Jeffrey O’Donal of Gorham emerges from the Scarborough branch of the Bureau of Motor Vehicles on Wednesday after applying for a Real ID-compliant Maine license. Ben McCanna/Staff Photographer

Mainers have exactly six months to get a Real ID before they will need one to board a plane if they don’t have other federally compliant identification such as a passport.

Starting May 3, a standard Maine driver’s license or state ID won’t be accepted any longer at airport security checkpoints or the entries to federal buildings or facilities. You’ll need a Real ID – that is, a Maine driver’s license or state ID that meets new, more stringent federal security criteria.

Congress created the Real ID program in 2005 to establish minimum security standards for state-issued driver’s licenses and ID cards. The change came following a recommendation from the 9/11 Commission.

But states, including Maine, got postponements, saying they weren’t ready for the new rules. Maine began issuing Real ID’s in 2019. Then the pandemic hit, and the federal government delayed enforcing the Real ID requirement.

Now, time is almost up, and Maine is still trying to get Real ID’s into public use.

So far, the Bureau of Motor Vehicles has handed out about 156,000 of them, which is 14% of the roughly 1.1 million license and ID holders in the state.


Secretary of State Shenna Bellows said there has been a clear increase in the number of Mainers getting a Real ID since last spring, up from about 124,000 or about 11% of those with the current cards. But that’s still a lower percentage than she’d like.

“The good news is, people are getting the message,” she said. “But it’s still a minority of the population.”

Bellows expects that figure to be closer to 20% by the May deadline but said that’s still too low relative to the number of Mainers who fly commercially.

“We don’t want Mainers to get stuck being unable to fly where they want to go because they didn’t plan ahead,” she said. “Many Mainers may not carry passports or passport cards in their wallet.”

Bellows said her office is coordinating with airports to educate the public about the impending deadline.

The current driver’s licenses and IDs will be accepted as valid identification for federal purposes through May 2.


The application requirements for a Real ID are stricter than for the current IDs and licenses. According to the BMV, in addition to the standard license requirements, anyone applying for a Real ID will need a document that establishes identity, date of birth and proof of U.S. citizenship or lawful status (such as a passport), a Social Security number or document explaining ineligibility for it, and two documents to establish proof of residency in Maine.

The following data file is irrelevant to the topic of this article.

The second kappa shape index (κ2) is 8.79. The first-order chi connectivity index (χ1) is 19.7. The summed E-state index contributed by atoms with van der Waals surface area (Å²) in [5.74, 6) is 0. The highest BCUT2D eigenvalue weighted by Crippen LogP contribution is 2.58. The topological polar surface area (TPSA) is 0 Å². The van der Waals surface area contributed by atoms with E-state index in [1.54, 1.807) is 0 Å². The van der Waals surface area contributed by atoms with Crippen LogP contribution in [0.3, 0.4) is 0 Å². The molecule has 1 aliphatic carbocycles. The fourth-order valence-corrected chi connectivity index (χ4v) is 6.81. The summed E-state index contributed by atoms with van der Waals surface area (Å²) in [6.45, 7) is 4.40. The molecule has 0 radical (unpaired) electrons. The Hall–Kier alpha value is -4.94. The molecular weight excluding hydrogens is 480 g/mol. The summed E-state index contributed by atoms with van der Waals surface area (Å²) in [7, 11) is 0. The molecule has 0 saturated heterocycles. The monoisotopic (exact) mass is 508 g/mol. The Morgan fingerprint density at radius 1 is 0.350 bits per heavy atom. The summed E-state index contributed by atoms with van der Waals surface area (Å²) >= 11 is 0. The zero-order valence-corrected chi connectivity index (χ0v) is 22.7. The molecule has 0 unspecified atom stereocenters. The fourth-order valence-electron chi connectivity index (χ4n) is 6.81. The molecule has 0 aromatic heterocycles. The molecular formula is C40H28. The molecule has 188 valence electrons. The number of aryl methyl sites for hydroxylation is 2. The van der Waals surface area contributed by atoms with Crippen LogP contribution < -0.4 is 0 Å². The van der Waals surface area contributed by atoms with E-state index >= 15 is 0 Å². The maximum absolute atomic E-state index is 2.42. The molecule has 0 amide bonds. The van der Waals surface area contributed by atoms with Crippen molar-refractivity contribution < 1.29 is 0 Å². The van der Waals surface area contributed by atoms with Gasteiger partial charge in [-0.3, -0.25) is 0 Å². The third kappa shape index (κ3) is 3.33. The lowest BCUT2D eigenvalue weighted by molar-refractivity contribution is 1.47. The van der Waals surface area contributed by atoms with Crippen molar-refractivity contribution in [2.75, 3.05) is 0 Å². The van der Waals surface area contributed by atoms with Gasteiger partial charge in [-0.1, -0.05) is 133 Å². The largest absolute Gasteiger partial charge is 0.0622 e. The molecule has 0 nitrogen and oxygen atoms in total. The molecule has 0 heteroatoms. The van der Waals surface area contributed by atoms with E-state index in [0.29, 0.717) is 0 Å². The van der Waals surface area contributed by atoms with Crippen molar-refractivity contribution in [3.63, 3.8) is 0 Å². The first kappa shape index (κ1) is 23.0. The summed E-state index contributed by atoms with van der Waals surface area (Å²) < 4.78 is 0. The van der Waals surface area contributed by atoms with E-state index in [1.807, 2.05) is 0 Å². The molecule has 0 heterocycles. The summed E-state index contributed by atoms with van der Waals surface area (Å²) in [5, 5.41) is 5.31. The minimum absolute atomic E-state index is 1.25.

Applicants also will have a photo taken, and must visit a BMV branch in person to be issued a Real ID-compliant license or state ID.

In Maine, a Real ID is more expensive than the state’s traditional forms of identification. Instead of paying $30 for a new, Class C driver’s license, Mainers will need to shell out $55 for a Real-ID version.


The Real ID deadline will mean more people at the BMV, and the agency is bracing for a rush of applications.

The BMV has struggled with long waits in recent years due to staffing shortages. The impact of these shortages has been even more obvious since the pandemic, Bellows said. As people have flocked to Maine in the last two years, they’ve had to transfer their licenses, meaning more work for the same number of staff. 


The bureau offices have been further slowed by a wave of Mainers trying to switch their driver’s licenses to the Real ID. That is only expected to increase in the coming months as people race to meet the deadline. 

Data shows that BMV customer visits are up around 20% this year over previous years. However, many common BMV transactions, like vehicle registration renewals or driver license renewals, can be done online at any time

Last month, the bureau rolled out an online appointment system to speed the process for Mainers who don’t want to take time off work to wait in line at one of the state’s 13 offices.

The waiting room at the Scarborough branch of the Bureau of Motor Vehicles on Wednesday. Mainers must visit a branch in person to be issued a Real ID-compliant license or state ID. The Real ID-compliant credential is optional for Mainers, but as of May, people will need more than a state license or ID for federal purposes, such as boarding a commercial aircraft. Ben McCanna/Staff Photographer

Bellows said she’s excited about the appointment system, which has served almost 1,000 Mainers since it launched Oct. 24.

But the new system has been so successful that some of the busier locations, like Portland and Scarborough, don’t have appointments available until December.

Jeffrey O’Donal, of Gorham, waited for over an hour to renew his license and get his Real ID in Scarborough on Wednesday. He made an appointment last week, but said he may not have done it correctly, as the BMV didn’t have his information on file and he didn’t receive a confirmation email.


O’Donal said he assumes a passport will work in most cases, but he wanted to make sure he had his bases covered. He hasn’t traveled much recently, but hopes to in the future.

Lucy Millet, of Saco, on the other hand, did not make an appointment to switch her Texas driver’s license (a Real ID) to a Maine one after moving back home this summer.

Millet got her Texas Real ID in 2020 and said it was an easy enough process that has been working well.

As she walked into the Scarborough office on Wednesday afternoon, a woman leaving warned her it was a long wait. The woman said she had been waiting for over two hours and still hadn’t been seen.

“I might be coming back,” she said.

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